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Re: [Bug-gnubg] TRAINING

From: Joseph Heled
Subject: Re: [Bug-gnubg] TRAINING
Date: Tue, 8 Aug 2017 17:15:21 +1200

Here are my few short cents,

On 8 August 2017 at 09:39, Philippe Michel <address@hidden> wrote:
On Sat, 29 Jul 2017, greg etem wrote:

I want to know how I can train gnubackgammon in my PC.Thanks in advance!

You cannot train GNU backgammon with itself. What was used to train the current networks is available by CVS at
(instructions to obtain the gnubg source by CVS are at http://www.gnubg.org/index.php?itemid=26 for gnubg-nn the only difference is th last argument since you check out gnubg-nn instead of gnubg).

Since the above software performs supervised training you need a training database. The one used to train the current networks is available at
There are 3 files since gnubg uses 3 different networks for various stages of the game.

In sibling directories you'll find the current nets (format is slightly different from the one used in gnubg itself but the conversion from one to the other is trivial) in .../nn-training/pmichel/nets and benchmark databases used to evaluate the results of training in .../nn-training/pmichel/benchmarks/

You don't say what you aim to do exactly, but you must realize that if you just start with the above training database and networks you are unlikely to obtain something meaningfully different from the current level of play.

The kind of changes you may try could be :

- start with a more accurate training database. The current one contains positions rolled out at 0-ply. Most of them are ok but complex positions like containment play or backgames could have been badly misevaluated.
Re-rolling out the databases should improve them (the current networks are better than what was used to create the current databases) but this is a lot of work. Re-rolling the misevaluated ones only would be faster but you would have to identify them first.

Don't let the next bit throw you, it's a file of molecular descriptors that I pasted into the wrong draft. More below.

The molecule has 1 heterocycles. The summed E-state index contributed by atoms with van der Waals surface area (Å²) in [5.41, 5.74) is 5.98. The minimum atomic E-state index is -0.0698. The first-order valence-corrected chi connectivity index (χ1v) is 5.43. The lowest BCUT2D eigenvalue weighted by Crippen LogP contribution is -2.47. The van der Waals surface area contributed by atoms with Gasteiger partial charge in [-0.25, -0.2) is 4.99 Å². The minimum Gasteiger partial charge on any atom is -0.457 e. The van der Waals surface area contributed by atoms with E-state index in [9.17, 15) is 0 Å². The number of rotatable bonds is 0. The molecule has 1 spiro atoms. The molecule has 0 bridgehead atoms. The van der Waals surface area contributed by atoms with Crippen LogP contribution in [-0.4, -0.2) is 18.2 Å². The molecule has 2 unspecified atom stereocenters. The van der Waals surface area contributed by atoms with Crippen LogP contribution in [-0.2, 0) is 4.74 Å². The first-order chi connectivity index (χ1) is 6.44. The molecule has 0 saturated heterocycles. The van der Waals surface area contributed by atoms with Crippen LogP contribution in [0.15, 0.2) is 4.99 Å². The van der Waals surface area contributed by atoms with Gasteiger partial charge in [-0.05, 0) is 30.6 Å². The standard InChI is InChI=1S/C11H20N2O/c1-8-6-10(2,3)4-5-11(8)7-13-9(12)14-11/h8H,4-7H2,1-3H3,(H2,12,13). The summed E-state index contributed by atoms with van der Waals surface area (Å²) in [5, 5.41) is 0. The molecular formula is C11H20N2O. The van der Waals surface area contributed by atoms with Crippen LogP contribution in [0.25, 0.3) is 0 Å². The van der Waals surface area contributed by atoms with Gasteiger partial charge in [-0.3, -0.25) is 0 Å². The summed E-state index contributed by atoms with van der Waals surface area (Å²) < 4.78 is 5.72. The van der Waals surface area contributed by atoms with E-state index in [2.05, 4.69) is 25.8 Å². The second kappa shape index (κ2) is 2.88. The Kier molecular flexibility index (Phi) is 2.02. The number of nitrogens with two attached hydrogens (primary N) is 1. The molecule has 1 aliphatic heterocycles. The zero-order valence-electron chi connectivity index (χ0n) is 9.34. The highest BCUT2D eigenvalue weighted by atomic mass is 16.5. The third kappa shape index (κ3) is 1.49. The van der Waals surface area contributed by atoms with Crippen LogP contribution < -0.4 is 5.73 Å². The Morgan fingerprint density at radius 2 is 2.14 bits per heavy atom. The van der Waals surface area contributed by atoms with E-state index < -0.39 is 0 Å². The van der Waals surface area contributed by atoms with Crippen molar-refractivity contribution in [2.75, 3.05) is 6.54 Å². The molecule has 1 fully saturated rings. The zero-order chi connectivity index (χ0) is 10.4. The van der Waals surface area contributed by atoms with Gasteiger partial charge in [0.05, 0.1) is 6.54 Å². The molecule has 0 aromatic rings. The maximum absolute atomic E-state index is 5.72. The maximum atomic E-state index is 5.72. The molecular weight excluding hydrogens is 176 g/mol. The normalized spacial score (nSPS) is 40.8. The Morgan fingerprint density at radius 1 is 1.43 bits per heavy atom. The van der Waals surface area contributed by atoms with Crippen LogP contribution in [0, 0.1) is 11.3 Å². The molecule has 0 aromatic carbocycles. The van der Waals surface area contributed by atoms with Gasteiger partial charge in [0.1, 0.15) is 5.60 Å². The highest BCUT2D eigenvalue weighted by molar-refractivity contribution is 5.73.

- add positions for the classes of positions that are misevaluated. Starting from one of these you would need some way to generate hundreds of similar positions (adding one or two or ten won't be enough).

Adding more positions of certain types can be beneficial or detrimental. The resulting trained net can turn out bettert or worse. You always need some kind of an independent evaluator. In GNUBG we have a separate set of rolled out positions to evaluate the quality of a net. 

- remove "toxic" positions for the training database. At some stage (10 or so years ago) misevaluated positions were added automatically to the training database but since the program didn't play too well back then some of them are bizarre positions the don't happen with sensible play and may in addition be misevaluated in the rollouts.

- use a different network structure. Current networks have one hidden layer of 128 neurons. Frank Berger, the creator of BgBlitz reported that he tried different sizes (up to 160 if I remember correctly) and the larger ones didn't help.

I tried different sizes for the hidden layer. There was no clear reason to increase the size from 128. Of course this was a long time ago.

Of course this was for a different program and may work out differently for gnubg. Moreover, trying a smaller hidden layer may lead to a program that would be weaker but in a more human-like way than the current randomly-weakened levels of gnubg.
Trying something more complex like a second hidden layer or some kind of not fully connected setup could be interesting but would need some programming work.

- adding new inputs or modifying current ones. This is probably the most promising way to improve the level of play, but this seems to be pretty hard. The inputs currently used are mostly (or even exclusively) from old research papers by Hans Berliner 40 years ago. I don't think there is a lot more recent litterature on the subject.
As far as I understand (I wasn't interested in gnubg at the time), Joseph Heled tried some things in this area with gnubg in the early 2000s but was frustrated by the difficulty to get meaningful improvements.
Of course this one involves some coding in both gnubg and gnubg-nn.

The original net had 22 (x 2) inputs in addition to the "basic" 100 (x 2). I removed 4 and added 7 others. I also changed the definition of some of the existing ones. Those changes had a significant effect on performance. I tried many other inputs over the years, but failed to find something with a major impact. 

But I am sure that other good inputs exist, and can grealy help the 0 ply.


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